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Trustees' honoree overcame addiction, HIV


Video: Jolene Ford tells her story as a nominee for the Trustees' Award

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Ford Honoree Portrait

Trustees' Award winners

Jolene Ford, farthest right, with the other Trustees' Award winners.

Jolene Ford easily could have given up when she was diagnosed with HIV in the late 1980s and struggled with years of clinical depression, alcoholism and drug addiction. Instead, she enrolled in college, regained her self-confidence and committed herself to helping people affected by HIV/AIDS.

The Sacramento State graduate student’s fortitude will be rewarded Tuesday, Sept. 24, when she receives a $3,000 California State University Trustees’ Award for Outstanding Achievement. The ceremony at the Chancellor’s office in Long Beach will honor Ford and other CSU awardees who have overcome tremendous life challenges to pursue a college degree. The award is funded by the William Randolph Hearst Foundation.

Ford’s HIV infection stemmed from a blighted blood transfusion she received as a high school student during spinal surgery. Told in 1987 that she had several years to live, Ford spun out of control. She spiraled from being a gifted student who graduated from high school at 16 to an indifferent one who made bad decisions. “I finally got my life back on track and returned to Sacramento State in 2010 to pursue a master’s degree in social work,” says Ford, who recently shared her personal story in a book project to inspire and support others diagnosed with HIV/AIDS.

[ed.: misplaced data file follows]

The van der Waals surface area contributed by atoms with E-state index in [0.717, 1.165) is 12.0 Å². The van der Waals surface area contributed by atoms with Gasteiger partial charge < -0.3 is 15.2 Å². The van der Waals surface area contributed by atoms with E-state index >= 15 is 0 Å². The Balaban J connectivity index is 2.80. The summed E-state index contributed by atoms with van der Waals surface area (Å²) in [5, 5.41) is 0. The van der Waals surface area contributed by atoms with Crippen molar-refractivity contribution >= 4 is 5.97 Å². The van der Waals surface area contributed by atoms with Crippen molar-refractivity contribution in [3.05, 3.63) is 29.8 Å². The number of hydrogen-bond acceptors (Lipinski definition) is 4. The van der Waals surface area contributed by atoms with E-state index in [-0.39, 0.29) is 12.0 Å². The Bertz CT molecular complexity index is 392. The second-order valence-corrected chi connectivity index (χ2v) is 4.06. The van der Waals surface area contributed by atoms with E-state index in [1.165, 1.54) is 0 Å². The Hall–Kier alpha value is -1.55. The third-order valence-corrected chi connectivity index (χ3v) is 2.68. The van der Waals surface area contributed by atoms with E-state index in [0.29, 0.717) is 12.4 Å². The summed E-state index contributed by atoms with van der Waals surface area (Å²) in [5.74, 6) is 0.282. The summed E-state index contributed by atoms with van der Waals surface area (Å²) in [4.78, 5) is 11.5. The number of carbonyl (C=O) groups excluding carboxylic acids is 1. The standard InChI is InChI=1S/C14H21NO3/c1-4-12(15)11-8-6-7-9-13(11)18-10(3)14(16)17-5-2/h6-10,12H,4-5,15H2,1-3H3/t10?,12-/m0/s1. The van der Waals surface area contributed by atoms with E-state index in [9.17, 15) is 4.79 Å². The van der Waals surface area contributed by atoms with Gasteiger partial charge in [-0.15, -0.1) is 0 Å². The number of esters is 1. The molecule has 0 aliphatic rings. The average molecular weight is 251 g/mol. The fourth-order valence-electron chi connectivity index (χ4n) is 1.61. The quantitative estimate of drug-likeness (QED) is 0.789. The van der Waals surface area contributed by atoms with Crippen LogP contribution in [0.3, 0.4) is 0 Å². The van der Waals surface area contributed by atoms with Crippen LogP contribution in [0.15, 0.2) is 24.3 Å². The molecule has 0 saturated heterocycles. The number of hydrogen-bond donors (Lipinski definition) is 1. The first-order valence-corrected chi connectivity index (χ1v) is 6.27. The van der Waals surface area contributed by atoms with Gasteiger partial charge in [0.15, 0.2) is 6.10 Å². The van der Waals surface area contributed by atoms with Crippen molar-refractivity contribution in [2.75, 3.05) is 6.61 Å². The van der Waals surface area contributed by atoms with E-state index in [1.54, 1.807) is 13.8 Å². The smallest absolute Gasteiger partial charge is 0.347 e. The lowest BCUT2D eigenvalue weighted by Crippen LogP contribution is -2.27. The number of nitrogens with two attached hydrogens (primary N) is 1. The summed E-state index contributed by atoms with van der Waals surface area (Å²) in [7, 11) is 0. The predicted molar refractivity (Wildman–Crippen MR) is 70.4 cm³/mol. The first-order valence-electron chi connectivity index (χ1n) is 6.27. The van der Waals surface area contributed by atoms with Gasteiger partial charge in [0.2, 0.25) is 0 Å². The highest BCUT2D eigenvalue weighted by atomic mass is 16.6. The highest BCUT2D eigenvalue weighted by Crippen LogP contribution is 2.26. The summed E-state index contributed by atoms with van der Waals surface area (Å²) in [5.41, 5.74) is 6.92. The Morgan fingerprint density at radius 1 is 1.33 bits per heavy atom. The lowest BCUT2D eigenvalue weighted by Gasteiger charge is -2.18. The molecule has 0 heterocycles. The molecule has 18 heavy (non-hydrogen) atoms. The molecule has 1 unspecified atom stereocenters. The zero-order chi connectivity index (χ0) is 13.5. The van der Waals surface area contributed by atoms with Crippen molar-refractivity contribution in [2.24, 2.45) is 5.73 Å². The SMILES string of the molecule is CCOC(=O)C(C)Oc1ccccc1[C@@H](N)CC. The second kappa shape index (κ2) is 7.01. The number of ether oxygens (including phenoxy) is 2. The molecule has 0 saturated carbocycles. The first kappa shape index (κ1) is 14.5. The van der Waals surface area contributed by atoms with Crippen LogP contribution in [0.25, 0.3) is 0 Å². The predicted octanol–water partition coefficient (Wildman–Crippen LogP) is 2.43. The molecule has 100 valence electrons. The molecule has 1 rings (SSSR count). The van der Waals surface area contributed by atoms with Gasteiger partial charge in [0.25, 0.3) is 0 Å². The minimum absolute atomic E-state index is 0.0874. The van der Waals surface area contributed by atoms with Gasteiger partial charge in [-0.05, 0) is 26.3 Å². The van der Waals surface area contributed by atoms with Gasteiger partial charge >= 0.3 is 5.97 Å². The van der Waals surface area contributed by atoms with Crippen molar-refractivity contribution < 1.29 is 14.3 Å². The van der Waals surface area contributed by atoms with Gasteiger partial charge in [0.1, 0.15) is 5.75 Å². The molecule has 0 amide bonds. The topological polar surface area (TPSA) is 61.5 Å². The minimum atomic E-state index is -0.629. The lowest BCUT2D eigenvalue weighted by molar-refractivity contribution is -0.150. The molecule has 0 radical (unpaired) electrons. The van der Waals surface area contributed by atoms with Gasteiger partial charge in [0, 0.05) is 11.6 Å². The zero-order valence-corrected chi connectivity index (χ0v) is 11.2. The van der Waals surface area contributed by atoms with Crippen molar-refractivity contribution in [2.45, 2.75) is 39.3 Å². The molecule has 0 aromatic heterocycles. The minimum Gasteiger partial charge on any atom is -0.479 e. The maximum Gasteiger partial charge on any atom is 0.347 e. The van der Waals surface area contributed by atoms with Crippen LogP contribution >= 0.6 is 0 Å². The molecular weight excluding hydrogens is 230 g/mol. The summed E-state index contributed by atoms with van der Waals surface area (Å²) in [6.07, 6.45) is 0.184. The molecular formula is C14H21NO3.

Ford’s commitment fuels her volunteer work at Sunburst Projects, a nonprofit that supports families and individuals affected by HIV/AIDS. As a volunteer medical case manager, she has committed more than 300 hours to helping people in the HIV/AIDS community manage social obstacles and medical issues, and recover from emotional hardships.

Her client list ranges from a 15-year-old boy to a woman in her mid-60s. Ford has a knack for relating to a broad clientele because of her experiences. “Sunburst’s weeklong summer camp in Livermore for 45 students and some parents enables counselors to make an ever greater personal connection,” she says.

“I have found my passion working within the HIV/AIDS community,” she says. “And I know that, no matter where I end up after graduation, I will always be ... providing whatever support I can offer.”

After Ford earns her master’s next spring, she plans to make a career of helping people in need. Her dedication and determination underscore why she was selected as Sacramento State’s representative for this prestigious annual honor.

For media assistance, contact Sacramento State’s Public Affairs Office at (916) 278-6156.

– Alan Miller